Are you protected?

Today, I learned some very hard lessons about computer viruses and the software we use to protect ourselves. The only reason the crisis was averted as quickly as it was (and with minimal hair pulling on my part) was because I have a computer genius for a brother. Through this wise sage, I learned that – even with anti-viral software – your computer can still pick up viruses. But wait, there’s more! Your computer can pick up these viruses from legitimate websites – I’m talking Google, CNN, etc. – despite their efforts to keep their sites clean.

I also learned that there are basically two types of malware (viruses, I just like sounding smart when it comes to technology): the ones that are used to copy/delete personal information and something called scareware. Scareware is interesting and works sort of like this…you’re minding your own business, typing an email to your BFF in Peru, and a notification box pops up with an urgent message of “Danger, Will Robinson!” proportions. It tells you that a virus has been detected, and you must click on a button to delete it – or your computer will self-destruct in 30 seconds. (I’m exaggerating, but you get my point.) When you click on the button to delete, the system will “try” to delete the virus and fail. You’ll then be prompted to do something like an “online scan.” And that will take you to a site that will suggest you purchase additional software – except they’re all viruses! It’s like going to the pharmacy and saying, “Yes, I’d like to purchase a syringe of the Black Death, please.”

As my brother walked me through the process of scanning and eliminating all of the malware on my computer, he informed me that smart phones can get viruses, too. By this point, I was about ready to revert back to using notepads, regular ink pens and the old standby rotary phone.

Since I’ve never had a problem with viruses on my computer, I’ve never taken the anti-viral software scans and update notices all that seriously. During this incident, though, I was secretly freaking out about whether or not all of my personal information was being broadcast over the internet or if I was going to lose things stored in my computer. I’ll certainly take the anti-virus software update messages more seriously from this point on, you can count on that.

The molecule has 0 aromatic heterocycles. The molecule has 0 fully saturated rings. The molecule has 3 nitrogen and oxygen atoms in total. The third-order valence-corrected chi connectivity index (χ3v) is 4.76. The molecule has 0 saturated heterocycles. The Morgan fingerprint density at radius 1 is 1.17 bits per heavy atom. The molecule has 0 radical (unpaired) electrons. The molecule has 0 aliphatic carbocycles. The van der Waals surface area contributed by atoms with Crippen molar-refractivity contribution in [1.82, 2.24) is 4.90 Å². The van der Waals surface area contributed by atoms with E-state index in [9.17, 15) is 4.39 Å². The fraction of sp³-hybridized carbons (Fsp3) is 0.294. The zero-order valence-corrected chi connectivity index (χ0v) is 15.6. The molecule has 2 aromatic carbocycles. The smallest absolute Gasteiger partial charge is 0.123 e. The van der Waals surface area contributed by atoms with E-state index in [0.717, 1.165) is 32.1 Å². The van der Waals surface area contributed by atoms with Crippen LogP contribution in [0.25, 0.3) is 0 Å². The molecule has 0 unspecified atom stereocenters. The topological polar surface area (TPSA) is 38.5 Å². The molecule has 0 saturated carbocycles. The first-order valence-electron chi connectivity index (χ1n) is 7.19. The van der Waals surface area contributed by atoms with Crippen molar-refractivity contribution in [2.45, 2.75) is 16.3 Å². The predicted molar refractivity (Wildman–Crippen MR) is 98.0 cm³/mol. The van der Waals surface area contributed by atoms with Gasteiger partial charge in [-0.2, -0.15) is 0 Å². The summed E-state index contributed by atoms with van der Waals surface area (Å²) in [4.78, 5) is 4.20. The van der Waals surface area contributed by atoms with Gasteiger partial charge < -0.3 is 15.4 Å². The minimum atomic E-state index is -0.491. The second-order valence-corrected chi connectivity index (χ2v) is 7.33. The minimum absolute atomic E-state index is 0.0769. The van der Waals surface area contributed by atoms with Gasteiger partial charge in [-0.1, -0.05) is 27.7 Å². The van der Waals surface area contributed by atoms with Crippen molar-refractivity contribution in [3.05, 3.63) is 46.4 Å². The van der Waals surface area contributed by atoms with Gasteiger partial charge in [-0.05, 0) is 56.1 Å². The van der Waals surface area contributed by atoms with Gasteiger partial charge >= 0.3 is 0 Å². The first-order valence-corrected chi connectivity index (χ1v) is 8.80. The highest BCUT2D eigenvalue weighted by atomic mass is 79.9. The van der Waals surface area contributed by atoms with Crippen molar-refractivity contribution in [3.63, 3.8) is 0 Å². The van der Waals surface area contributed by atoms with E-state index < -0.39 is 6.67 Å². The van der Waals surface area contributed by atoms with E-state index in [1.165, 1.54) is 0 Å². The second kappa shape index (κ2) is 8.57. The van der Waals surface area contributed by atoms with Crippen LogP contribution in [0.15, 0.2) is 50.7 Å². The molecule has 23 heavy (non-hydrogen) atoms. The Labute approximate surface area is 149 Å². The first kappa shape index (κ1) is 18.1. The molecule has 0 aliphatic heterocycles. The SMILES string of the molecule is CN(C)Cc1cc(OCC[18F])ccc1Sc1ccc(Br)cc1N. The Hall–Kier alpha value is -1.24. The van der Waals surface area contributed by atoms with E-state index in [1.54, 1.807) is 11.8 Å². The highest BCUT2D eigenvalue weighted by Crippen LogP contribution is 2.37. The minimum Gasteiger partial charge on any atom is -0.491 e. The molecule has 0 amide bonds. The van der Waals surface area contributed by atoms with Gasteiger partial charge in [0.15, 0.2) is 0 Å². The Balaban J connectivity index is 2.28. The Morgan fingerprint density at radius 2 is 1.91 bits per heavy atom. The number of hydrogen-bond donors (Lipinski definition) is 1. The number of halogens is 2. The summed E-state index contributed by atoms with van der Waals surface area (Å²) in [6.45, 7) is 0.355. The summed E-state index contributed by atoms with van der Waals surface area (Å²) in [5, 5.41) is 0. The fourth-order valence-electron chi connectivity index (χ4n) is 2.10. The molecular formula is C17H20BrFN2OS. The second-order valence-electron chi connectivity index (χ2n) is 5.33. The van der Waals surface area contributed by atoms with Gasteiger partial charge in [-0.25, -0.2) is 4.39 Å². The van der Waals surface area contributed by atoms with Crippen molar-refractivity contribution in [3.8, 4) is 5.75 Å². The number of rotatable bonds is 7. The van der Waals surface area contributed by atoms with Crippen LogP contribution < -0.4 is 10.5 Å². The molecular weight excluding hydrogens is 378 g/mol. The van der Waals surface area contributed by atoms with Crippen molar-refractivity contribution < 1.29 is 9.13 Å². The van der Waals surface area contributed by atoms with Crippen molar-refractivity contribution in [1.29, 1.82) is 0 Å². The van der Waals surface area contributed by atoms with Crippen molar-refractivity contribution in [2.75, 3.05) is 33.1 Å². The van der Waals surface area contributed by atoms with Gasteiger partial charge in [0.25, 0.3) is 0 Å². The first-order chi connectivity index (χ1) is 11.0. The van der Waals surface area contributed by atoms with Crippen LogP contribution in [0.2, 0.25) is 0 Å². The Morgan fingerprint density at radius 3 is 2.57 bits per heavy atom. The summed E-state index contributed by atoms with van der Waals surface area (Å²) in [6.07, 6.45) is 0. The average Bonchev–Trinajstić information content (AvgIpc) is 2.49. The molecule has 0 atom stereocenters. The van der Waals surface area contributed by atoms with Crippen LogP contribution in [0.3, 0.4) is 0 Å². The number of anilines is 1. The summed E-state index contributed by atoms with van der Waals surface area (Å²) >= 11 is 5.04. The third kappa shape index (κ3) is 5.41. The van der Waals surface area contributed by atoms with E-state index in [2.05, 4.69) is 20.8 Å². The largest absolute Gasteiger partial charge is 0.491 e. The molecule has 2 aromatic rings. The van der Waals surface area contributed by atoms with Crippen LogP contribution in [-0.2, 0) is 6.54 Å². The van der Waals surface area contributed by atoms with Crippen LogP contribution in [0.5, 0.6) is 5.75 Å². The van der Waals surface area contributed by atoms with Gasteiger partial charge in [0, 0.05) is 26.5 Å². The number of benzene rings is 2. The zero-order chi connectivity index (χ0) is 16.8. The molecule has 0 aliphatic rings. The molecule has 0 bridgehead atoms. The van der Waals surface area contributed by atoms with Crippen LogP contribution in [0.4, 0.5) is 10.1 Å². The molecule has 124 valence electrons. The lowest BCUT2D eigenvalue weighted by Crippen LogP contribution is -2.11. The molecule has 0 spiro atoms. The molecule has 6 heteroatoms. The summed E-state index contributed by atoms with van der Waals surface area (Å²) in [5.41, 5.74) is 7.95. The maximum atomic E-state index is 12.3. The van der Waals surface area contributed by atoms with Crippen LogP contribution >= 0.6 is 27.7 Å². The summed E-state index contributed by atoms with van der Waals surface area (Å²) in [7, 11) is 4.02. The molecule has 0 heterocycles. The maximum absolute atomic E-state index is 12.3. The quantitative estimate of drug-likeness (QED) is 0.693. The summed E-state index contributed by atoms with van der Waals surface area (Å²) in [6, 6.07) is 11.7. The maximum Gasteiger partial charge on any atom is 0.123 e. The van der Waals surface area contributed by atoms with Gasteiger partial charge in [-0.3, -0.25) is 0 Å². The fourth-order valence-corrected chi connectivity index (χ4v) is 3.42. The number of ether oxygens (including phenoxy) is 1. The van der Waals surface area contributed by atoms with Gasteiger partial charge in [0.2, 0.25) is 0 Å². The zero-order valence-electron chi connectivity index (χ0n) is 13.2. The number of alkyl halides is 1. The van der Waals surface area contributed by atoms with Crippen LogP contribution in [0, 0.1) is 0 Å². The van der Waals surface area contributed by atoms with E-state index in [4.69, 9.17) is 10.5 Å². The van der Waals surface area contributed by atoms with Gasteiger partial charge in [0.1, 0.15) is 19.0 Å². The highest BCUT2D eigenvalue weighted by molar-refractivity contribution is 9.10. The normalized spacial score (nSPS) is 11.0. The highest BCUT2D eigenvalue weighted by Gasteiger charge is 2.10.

Surprisingly, though, this is not a post about computer safety – although, I hope it encourages you to be more vigilant about your anti-viral software. During this whole ordeal, I found myself making a connection to our spiritual walk. We may begin to get comfortable in our spiritual routines and find ourselves thinking that because we do a, b and/or c, we’re safe from sinning. Not so. Walking upright before God is something that we must be intentional about every day (heck, every hour, every minute…). We also may think that because we don’t go to certain places or hang around certain people that we’re safe from temptations. Not so. Just like my laptop can pick up a virus from a legitimate website, we as believers can encounter temptations from a “legitimate” source – because none of us is perfect.

So, if you want to keep your computer and spiritual walk free from viruses, I’d like to suggest a few steps to take:

  • Make sure that you have a virus detection program. (For Christians, that would be the Holy Spirit.)
  • Make sure that your virus detection program is up to date and set to do daily scans. (For Christians, that means read your Bible and pray every day – just like the old Sunday school song says.)
  • If you notice something is not right, don’t wait for the scheduled virus scan, do an on-demand scan right away. (For Christians, that means don’t wait until the next prayer/healing/deliverance service at church. “Have a little talk with Jesus” as soon as possible!)
  • Most importantly, when your virus detection program alerts you to a problem, pay attention and follow directions!